The fluctuation is so dramatic that, on first glance, it looks more like an error, such as someone bumping the instrument or a momentary loss of power. However, the fact that it was recorded across the region proves that it was indeed a real event.
The timing of the anomaly is also very unusual. It arrived at stations in Barbados, Cuba, Jamaica, Grand Turk and Panama within a very short period of time. Given the speed of sound, an event at ground level should have had a greater variation in arrival time. Timing indicates the anomaly was roughly the same distance from Jamaica as it was from Antigua, slightly closer to Grenada. The relatively small difference in arival time could be explained if the event occurred at a high altitude, thus reducing the travel time distance to each station. The last station to register the event was on the Yucatan Peninsula and only registered a relatively small anomaly.
The following map shows a VERY approximate path that could explain the event, assuming it was an atmospheric impact. Please note that this is based on limited data and is only an approximation. The times of arrival are only precise to about 30 seconds, making this a very rough approximation, which should absolutely not be reported as verified fact. It’s only a plausible, hypothetical explanation, not a confirmed one!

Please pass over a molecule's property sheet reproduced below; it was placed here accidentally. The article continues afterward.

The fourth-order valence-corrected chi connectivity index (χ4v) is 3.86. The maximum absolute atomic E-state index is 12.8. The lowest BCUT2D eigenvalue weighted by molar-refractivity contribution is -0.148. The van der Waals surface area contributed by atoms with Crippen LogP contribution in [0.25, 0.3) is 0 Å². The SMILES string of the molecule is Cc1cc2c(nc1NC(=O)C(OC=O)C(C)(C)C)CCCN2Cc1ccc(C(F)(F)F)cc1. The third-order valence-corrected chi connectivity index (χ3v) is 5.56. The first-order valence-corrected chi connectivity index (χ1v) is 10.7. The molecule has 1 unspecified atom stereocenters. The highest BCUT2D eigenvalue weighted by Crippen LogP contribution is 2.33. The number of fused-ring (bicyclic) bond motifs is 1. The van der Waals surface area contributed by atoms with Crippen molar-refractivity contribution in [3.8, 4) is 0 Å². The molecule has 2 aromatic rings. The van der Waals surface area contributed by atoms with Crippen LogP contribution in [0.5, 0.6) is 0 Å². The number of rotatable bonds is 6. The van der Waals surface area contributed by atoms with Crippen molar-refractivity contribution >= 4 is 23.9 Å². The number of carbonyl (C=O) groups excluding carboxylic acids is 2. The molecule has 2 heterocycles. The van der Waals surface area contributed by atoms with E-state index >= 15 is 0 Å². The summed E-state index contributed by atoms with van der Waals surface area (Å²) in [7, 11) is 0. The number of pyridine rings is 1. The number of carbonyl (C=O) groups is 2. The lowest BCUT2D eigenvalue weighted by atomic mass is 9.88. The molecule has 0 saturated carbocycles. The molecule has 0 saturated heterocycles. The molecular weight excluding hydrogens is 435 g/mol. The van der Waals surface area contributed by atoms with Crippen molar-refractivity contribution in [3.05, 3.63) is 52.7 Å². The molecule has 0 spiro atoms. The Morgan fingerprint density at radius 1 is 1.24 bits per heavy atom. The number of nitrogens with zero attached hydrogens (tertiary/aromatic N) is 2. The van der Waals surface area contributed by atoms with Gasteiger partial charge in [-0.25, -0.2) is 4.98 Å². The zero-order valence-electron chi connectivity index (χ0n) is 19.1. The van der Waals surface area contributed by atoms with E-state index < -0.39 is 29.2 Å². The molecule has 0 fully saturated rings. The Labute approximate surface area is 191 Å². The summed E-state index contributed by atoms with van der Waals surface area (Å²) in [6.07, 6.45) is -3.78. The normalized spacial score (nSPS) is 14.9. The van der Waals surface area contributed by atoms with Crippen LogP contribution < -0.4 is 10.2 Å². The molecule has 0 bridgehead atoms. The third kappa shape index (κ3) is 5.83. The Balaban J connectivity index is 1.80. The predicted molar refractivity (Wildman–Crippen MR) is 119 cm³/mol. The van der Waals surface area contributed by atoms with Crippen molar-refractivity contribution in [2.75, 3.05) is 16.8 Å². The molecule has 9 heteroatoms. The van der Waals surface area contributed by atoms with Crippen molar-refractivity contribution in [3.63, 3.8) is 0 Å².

More data will be posted as it becomes avaliable. At this time, it seems consistent with a meteor that impacted the atmosphere. This may have caused fragmentation or possible vaporization of an object, as in the Tunguska event, while still leaving a large fragment or fragments relatively in tact to strike the ground.
BUT: That’s does not mean that this is what happened. It’s a hypothesis. Plausible and quite possibly the way things happened, but thus far, unconfirmed.
It also turns out that my above map with a hypothetical trajectory is not correct. The fact that there was a seismic event over the area to the southeast of the primary impact site may still be related, however. It seems that Cosmos 2421, which was launched in 2006, broke apart into at least 15 major pieces. These pieces, which had been orbiting in a lose cluster, began to enter the earth’s atmosphere, with some possibly traveling further than others before their final decay from orbit. The reentry profile of an object and the amount of orbital decay depends on factors such as mass, aerodynamics and trajectory (such as whether it is tumbling).
The satellite in question was a large ocean recon satellite which experienced a number of problems shortly after launch in 2006. It was, however, able to operated for 20 months in a reduced capacity. In 2008 the satellite began to break apart due to atmospheric stress from its decaying orbit.
This entry was posted on Thursday, February 11th, 2010 at 4:25 pm and is filed under Announcements, Events, Good Science, Misc, Space. You can follow any responses to this entry through the RSS 2.0 feed. You can leave a response, or trackback from your own site.